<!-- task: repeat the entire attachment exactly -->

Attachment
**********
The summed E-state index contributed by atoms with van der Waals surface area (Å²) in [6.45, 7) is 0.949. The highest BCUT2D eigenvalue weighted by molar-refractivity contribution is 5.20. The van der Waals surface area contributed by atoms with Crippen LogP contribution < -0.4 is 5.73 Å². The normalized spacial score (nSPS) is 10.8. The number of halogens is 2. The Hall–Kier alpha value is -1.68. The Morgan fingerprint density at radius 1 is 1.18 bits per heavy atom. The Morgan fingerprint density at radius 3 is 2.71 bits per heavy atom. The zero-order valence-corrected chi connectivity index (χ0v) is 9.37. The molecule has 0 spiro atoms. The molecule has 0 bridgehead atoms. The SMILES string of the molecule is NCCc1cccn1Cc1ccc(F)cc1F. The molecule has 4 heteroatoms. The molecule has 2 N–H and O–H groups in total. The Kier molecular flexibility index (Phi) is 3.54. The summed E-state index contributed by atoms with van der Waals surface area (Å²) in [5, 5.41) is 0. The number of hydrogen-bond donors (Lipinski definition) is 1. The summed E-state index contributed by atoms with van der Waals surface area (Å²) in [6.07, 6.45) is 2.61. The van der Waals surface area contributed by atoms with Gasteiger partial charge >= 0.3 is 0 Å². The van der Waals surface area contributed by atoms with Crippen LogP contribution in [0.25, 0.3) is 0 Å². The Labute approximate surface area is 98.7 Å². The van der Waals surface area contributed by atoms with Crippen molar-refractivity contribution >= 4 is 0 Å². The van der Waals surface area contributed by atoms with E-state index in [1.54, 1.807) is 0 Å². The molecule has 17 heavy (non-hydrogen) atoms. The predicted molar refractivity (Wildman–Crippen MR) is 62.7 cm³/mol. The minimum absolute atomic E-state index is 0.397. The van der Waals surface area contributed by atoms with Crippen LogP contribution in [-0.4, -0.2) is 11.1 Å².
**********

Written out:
The summed E-state index contributed by atoms with van der Waals surface area (Å²) in [6.45, 7) is 0.949. The highest BCUT2D eigenvalue weighted by molar-refractivity contribution is 5.20. The van der Waals surface area contributed by atoms with Crippen LogP contribution < -0.4 is 5.73 Å². The normalized spacial score (nSPS) is 10.8. The number of halogens is 2. The Hall–Kier alpha value is -1.68. The Morgan fingerprint density at radius 1 is 1.18 bits per heavy atom. The Morgan fingerprint density at radius 3 is 2.71 bits per heavy atom. The zero-order valence-corrected chi connectivity index (χ0v) is 9.37. The molecule has 0 spiro atoms. The molecule has 0 bridgehead atoms. The SMILES string of the molecule is NCCc1cccn1Cc1ccc(F)cc1F. The molecule has 4 heteroatoms. The molecule has 2 N–H and O–H groups in total. The Kier molecular flexibility index (Phi) is 3.54. The summed E-state index contributed by atoms with van der Waals surface area (Å²) in [5, 5.41) is 0. The number of hydrogen-bond donors (Lipinski definition) is 1. The summed E-state index contributed by atoms with van der Waals surface area (Å²) in [6.07, 6.45) is 2.61. The van der Waals surface area contributed by atoms with Gasteiger partial charge >= 0.3 is 0 Å². The van der Waals surface area contributed by atoms with Crippen LogP contribution in [0.25, 0.3) is 0 Å². The Labute approximate surface area is 98.7 Å². The van der Waals surface area contributed by atoms with Crippen molar-refractivity contribution >= 4 is 0 Å². The van der Waals surface area contributed by atoms with E-state index in [1.54, 1.807) is 0 Å². The molecule has 17 heavy (non-hydrogen) atoms. The predicted molar refractivity (Wildman–Crippen MR) is 62.7 cm³/mol. The minimum absolute atomic E-state index is 0.397. The van der Waals surface area contributed by atoms with Crippen LogP contribution in [-0.4, -0.2) is 11.1 Å².